Project Volvo C70 Projects

Volvo Bov (blow off valve) Install

Some Say Not To Do It But I Did The Volvo BOV Install In The Project C70

When I first got the C70 I had plans on putting a BOV in the thing because I wanted that cool pshhh sound but after reading several forum posts on Swedespeed and Volvospeed I decided to ignore it at the time. Mostly because I was also focusing on the Probe project but since I started to mod the 70, I figured I would look more into it.

After a lot of research I found that several people have issues with their Volvos stalling because they are MAF metered cars. The car is taking into account of how much air is flowing in and adding the correct amount of fuel however when you install a vent to atmosphere blow off valve, that air gets discharged into the air instead of back into the intake tract. This creates a rich condition for a quick second, which in some cases, stalls the car.

I found a write up from someone on Swedespeed and he said how he installed a blow off valve in his volvo in conjunction with the car’s stock compressor bypass valve, which is the stock blow off valve. So I decided to give it a chance. Here’s the link with the write up-> “Finally Did The BOV Mod!”

I found an HKS blow off valve after reading and listening to the different sounding ones out there. I came to the conclusion that the HKS one was the best sounding and overall better design of my favorites. The other I had in mind was the Greddy.

The HKS blow off valve install wasn’t as bad as I thought it would be but the snap rings that secure the bov to the piping is annoying and can be pretty tricky to get on. I got mine on after buying some snap ring pliers at Home Depot for about $11.

Next I tee’d a vacuum line off of the stock CBV vac line and connected it to the HKS bov. Started the car up and tested it out. It sounded very nice and gave me that sound I was looking for. After driving around with the bov installed for about a day I ended up stalling twice. I found out that it was when I would go full throttle and let off the gas to hear it and coast to a stop, that it would stall. I was about ready to take it out but then I read some interesting information about the HKS.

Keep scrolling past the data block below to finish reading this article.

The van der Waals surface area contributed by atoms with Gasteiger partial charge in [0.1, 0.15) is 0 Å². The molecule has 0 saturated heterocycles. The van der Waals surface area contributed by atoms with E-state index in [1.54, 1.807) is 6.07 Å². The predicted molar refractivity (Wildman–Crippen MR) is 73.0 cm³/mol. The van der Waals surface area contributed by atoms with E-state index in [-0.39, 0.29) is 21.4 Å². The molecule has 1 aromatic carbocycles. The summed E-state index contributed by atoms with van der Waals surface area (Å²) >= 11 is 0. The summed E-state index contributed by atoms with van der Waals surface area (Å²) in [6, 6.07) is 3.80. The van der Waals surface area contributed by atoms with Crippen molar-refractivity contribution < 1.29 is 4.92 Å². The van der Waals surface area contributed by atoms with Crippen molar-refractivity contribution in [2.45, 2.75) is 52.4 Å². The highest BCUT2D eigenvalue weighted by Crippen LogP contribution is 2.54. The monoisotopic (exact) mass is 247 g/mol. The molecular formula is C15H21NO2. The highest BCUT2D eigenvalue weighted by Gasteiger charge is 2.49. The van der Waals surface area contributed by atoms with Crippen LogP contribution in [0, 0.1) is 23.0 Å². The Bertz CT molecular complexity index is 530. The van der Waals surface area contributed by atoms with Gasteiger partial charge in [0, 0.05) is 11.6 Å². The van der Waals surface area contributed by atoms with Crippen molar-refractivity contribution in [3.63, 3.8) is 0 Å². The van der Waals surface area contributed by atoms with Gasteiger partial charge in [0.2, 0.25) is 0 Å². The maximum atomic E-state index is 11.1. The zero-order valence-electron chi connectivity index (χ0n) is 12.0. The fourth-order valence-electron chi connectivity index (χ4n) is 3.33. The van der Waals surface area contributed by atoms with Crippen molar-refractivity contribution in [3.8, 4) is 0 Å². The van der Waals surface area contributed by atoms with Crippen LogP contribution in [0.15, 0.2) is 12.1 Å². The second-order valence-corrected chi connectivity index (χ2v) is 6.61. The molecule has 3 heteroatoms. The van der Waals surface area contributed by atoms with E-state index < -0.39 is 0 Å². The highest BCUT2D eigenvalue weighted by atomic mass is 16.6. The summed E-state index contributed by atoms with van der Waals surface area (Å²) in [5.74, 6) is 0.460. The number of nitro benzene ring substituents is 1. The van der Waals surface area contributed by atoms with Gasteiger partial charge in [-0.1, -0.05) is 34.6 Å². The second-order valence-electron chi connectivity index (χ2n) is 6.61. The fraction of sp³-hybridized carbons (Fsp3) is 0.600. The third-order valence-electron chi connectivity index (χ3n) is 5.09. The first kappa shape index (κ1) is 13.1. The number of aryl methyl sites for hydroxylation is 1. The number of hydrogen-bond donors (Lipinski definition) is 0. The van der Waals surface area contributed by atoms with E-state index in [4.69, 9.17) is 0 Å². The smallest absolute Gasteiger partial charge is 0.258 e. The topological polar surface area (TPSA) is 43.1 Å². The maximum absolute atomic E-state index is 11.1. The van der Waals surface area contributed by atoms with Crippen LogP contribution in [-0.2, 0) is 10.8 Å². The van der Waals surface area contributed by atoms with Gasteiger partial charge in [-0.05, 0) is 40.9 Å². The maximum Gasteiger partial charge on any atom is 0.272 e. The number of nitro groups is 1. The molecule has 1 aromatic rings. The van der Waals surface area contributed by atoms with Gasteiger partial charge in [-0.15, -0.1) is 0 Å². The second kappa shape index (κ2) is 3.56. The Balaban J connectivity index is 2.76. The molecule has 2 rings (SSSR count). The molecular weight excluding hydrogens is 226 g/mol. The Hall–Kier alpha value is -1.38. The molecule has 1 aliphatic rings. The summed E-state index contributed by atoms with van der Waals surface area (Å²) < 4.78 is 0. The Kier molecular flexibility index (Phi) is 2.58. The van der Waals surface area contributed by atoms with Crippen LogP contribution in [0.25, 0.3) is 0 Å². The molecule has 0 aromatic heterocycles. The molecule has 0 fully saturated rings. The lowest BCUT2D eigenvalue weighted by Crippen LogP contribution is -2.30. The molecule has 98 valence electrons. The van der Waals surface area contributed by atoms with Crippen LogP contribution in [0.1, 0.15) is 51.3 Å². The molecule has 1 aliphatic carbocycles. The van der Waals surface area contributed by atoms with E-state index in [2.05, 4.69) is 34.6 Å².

I read that you can adjust the spring tension on the back of the bov. I tried it out and loosened it up a few turns. Drove it around for a few days and it didn’t stall at all. It was working perfect, however my idle was a little off. So I decided to adjust it again and it stopped stalling on me and has a good idle.

In the process of the install I put some new aluminum intercooler piping on where the bov goes and so far it’s worked out pretty good. It looks good in my engine bay and sounds awesome.

One thing I did notice about the bov is that there is a significantly less amount of turbo lag. This was one of the other main reasons why I wanted to install a bov.

I bought a blanking plate to put on the turbo for the install but after I came across the write up of how to install it with the stock cbv installed I decided against installing it. I figure I would just wait until I get my new turbo upgrade and tune so I can get the car tuned for a bov.

In the end I am happy with the install and it was pretty quick and easy. Anyone can do it in a few minutes. It just took a few drives and some fine tuning to the bov to get the car running great. Here’s a video of the bov installed in the car and the sounds. Also some pics of the process. I installed it on the pipe that goes to the turbo from the intercooler but will be moving it to the throttle body intercooler pipe once I get the new plate from Snabb that can be welded onto the intercooler piping. It was either that or pay about $400 for the reverse intercooler piping kit. The way I am doing my own custom kit, I am saving about $200+ so it’s okay for me to wait.

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